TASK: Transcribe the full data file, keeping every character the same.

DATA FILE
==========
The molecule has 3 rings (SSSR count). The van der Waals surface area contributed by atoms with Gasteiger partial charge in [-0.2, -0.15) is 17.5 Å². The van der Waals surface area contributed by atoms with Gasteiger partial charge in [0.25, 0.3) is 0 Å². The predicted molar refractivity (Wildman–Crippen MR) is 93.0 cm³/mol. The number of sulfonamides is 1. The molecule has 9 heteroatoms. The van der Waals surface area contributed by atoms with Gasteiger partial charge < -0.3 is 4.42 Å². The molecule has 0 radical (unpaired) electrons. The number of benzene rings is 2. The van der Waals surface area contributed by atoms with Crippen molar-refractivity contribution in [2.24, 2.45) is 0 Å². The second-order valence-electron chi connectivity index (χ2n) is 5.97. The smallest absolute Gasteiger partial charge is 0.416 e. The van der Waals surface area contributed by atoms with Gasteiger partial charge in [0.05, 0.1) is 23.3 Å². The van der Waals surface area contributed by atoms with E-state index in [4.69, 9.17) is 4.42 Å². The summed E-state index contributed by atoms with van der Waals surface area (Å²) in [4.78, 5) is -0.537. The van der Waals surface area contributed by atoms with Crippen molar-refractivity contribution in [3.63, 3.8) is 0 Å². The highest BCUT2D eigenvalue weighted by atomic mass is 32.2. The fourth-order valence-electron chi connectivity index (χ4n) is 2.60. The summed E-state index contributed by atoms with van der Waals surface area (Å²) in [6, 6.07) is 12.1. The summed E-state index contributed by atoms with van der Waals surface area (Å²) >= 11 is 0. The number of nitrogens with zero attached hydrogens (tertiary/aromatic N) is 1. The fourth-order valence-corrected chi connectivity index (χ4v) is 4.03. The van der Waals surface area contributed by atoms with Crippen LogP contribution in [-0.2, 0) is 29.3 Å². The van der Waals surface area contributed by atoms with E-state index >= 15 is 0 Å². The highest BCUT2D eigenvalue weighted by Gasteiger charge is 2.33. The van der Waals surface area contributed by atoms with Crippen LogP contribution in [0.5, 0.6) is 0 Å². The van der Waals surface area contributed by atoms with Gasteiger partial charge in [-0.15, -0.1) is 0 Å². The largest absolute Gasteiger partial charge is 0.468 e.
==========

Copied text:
The molecule has 3 rings (SSSR count). The van der Waals surface area contributed by atoms with Gasteiger partial charge in [-0.2, -0.15) is 17.5 Å². The van der Waals surface area contributed by atoms with Gasteiger partial charge in [0.25, 0.3) is 0 Å². The predicted molar refractivity (Wildman–Crippen MR) is 93.0 cm³/mol. The number of sulfonamides is 1. The molecule has 9 heteroatoms. The van der Waals surface area contributed by atoms with Gasteiger partial charge < -0.3 is 4.42 Å². The molecule has 0 radical (unpaired) electrons. The number of benzene rings is 2. The van der Waals surface area contributed by atoms with Crippen molar-refractivity contribution in [2.24, 2.45) is 0 Å². The second-order valence-electron chi connectivity index (χ2n) is 5.97. The smallest absolute Gasteiger partial charge is 0.416 e. The van der Waals surface area contributed by atoms with Gasteiger partial charge in [0.05, 0.1) is 23.3 Å². The van der Waals surface area contributed by atoms with E-state index in [4.69, 9.17) is 4.42 Å². The summed E-state index contributed by atoms with van der Waals surface area (Å²) in [4.78, 5) is -0.537. The van der Waals surface area contributed by atoms with Crippen molar-refractivity contribution in [3.63, 3.8) is 0 Å². The highest BCUT2D eigenvalue weighted by atomic mass is 32.2. The fourth-order valence-electron chi connectivity index (χ4n) is 2.60. The summed E-state index contributed by atoms with van der Waals surface area (Å²) in [6, 6.07) is 12.1. The summed E-state index contributed by atoms with van der Waals surface area (Å²) >= 11 is 0. The number of nitrogens with zero attached hydrogens (tertiary/aromatic N) is 1. The fourth-order valence-corrected chi connectivity index (χ4v) is 4.03. The van der Waals surface area contributed by atoms with Crippen LogP contribution in [-0.2, 0) is 29.3 Å². The van der Waals surface area contributed by atoms with E-state index >= 15 is 0 Å². The highest BCUT2D eigenvalue weighted by Gasteiger charge is 2.33. The van der Waals surface area contributed by atoms with Crippen LogP contribution in [0.5, 0.6) is 0 Å². The van der Waals surface area contributed by atoms with Gasteiger partial charge in [-0.15, -0.1) is 0 Å². The largest absolute Gasteiger partial charge is 0.468 e.